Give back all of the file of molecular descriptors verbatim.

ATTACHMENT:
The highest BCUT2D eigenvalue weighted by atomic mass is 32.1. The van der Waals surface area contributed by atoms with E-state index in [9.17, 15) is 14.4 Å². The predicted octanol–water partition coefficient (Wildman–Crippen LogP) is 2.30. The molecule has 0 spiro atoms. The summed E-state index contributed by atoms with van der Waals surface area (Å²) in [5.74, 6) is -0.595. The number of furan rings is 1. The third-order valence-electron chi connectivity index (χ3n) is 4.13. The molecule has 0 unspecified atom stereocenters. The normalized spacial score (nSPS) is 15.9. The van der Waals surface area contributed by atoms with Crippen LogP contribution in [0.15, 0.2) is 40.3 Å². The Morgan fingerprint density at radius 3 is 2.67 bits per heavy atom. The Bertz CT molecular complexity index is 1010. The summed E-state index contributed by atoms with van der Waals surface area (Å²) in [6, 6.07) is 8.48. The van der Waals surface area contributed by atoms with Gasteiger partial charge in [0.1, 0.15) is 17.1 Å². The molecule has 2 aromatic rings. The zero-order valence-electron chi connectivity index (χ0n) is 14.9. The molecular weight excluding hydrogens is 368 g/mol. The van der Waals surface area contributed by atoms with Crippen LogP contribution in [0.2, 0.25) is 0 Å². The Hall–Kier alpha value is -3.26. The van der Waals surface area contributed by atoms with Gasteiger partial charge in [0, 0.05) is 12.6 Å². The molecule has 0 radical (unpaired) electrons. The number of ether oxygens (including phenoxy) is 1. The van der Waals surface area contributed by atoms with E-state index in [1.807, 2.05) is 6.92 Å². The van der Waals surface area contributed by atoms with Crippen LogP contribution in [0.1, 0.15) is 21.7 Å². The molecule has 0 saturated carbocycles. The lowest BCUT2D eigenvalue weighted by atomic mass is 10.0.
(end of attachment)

The highest BCUT2D eigenvalue weighted by atomic mass is 32.1. The van der Waals surface area contributed by atoms with E-state index in [9.17, 15) is 14.4 Å². The predicted octanol–water partition coefficient (Wildman–Crippen LogP) is 2.30. The molecule has 0 spiro atoms. The summed E-state index contributed by atoms with van der Waals surface area (Å²) in [5.74, 6) is -0.595. The number of furan rings is 1. The third-order valence-electron chi connectivity index (χ3n) is 4.13. The molecule has 0 unspecified atom stereocenters. The normalized spacial score (nSPS) is 15.9. The van der Waals surface area contributed by atoms with Crippen LogP contribution in [0.15, 0.2) is 40.3 Å². The Morgan fingerprint density at radius 3 is 2.67 bits per heavy atom. The Bertz CT molecular complexity index is 1010. The summed E-state index contributed by atoms with van der Waals surface area (Å²) in [6, 6.07) is 8.48. The van der Waals surface area contributed by atoms with Gasteiger partial charge in [0.1, 0.15) is 17.1 Å². The molecule has 2 aromatic rings. The zero-order valence-electron chi connectivity index (χ0n) is 14.9. The molecular weight excluding hydrogens is 368 g/mol. The van der Waals surface area contributed by atoms with Crippen LogP contribution in [0.2, 0.25) is 0 Å². The Hall–Kier alpha value is -3.26. The van der Waals surface area contributed by atoms with Gasteiger partial charge in [0, 0.05) is 12.6 Å². The molecule has 0 radical (unpaired) electrons. The number of ether oxygens (including phenoxy) is 1. The van der Waals surface area contributed by atoms with E-state index in [1.807, 2.05) is 6.92 Å². The van der Waals surface area contributed by atoms with Crippen LogP contribution in [0.1, 0.15) is 21.7 Å². The molecule has 0 saturated carbocycles. The lowest BCUT2D eigenvalue weighted by atomic mass is 10.0.